Retirement is one of the most challenging transitions we experience during our lifetime. Retiring from one's career, early or late, does not need to be traumatic or lead to deterioration in the physical or mental spheres, as is often predicted. Distress following retirement results from some individuals' failure to stay in contact with the world in a meaningful way, and to solve the problems posed by that lack of contact.
In order to effectively cope with the challenges of retirement, you have to be comfortable with the concept of play as an important and vital part of human life. Thus, well before you reach retirement age, it is essential that you inventory those activities in the past that have given you pleasure, as well as consider other activities in which you may not have participated, but have desired to try someday.
In addition to fun, many people still want to be productive and useful citizens during retirement. As you approach retirement age, it can be helpful to explore such opportunities as volunteer work, enrollment in adult education courses or even college or graduate study, or experiment in fields of work far removed from your past career. Part-time employment is another option.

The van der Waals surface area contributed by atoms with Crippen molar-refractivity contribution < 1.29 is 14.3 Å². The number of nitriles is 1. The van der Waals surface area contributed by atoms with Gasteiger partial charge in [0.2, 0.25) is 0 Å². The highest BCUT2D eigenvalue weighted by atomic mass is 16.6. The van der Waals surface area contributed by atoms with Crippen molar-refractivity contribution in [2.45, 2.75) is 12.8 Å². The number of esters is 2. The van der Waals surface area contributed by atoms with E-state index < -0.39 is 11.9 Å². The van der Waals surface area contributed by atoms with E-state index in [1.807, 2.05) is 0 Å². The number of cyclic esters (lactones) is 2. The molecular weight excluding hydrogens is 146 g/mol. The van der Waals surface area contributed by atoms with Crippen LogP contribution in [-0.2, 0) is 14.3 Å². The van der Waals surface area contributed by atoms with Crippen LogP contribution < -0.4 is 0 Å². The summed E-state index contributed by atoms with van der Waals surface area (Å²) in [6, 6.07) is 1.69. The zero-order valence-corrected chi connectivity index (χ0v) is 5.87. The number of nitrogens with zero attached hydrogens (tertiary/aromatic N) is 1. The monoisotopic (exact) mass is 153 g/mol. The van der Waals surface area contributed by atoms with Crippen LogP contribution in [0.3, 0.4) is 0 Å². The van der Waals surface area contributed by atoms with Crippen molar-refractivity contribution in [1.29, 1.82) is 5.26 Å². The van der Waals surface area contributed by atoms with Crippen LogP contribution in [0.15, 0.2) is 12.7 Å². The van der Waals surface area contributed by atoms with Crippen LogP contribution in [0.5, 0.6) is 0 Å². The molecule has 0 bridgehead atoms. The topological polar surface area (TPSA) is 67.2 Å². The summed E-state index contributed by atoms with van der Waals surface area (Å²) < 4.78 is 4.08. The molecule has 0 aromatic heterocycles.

How can people make this transition as smooth as possible? The most important idea is that of planning for the transition ahead of time. Too many people assume that having an abundance of free, unstructured time will magically create a feeling of joy. Those who have the most satisfying retirements have put a lot of thought into how they will use their time. They have set up plans for each of the following areas: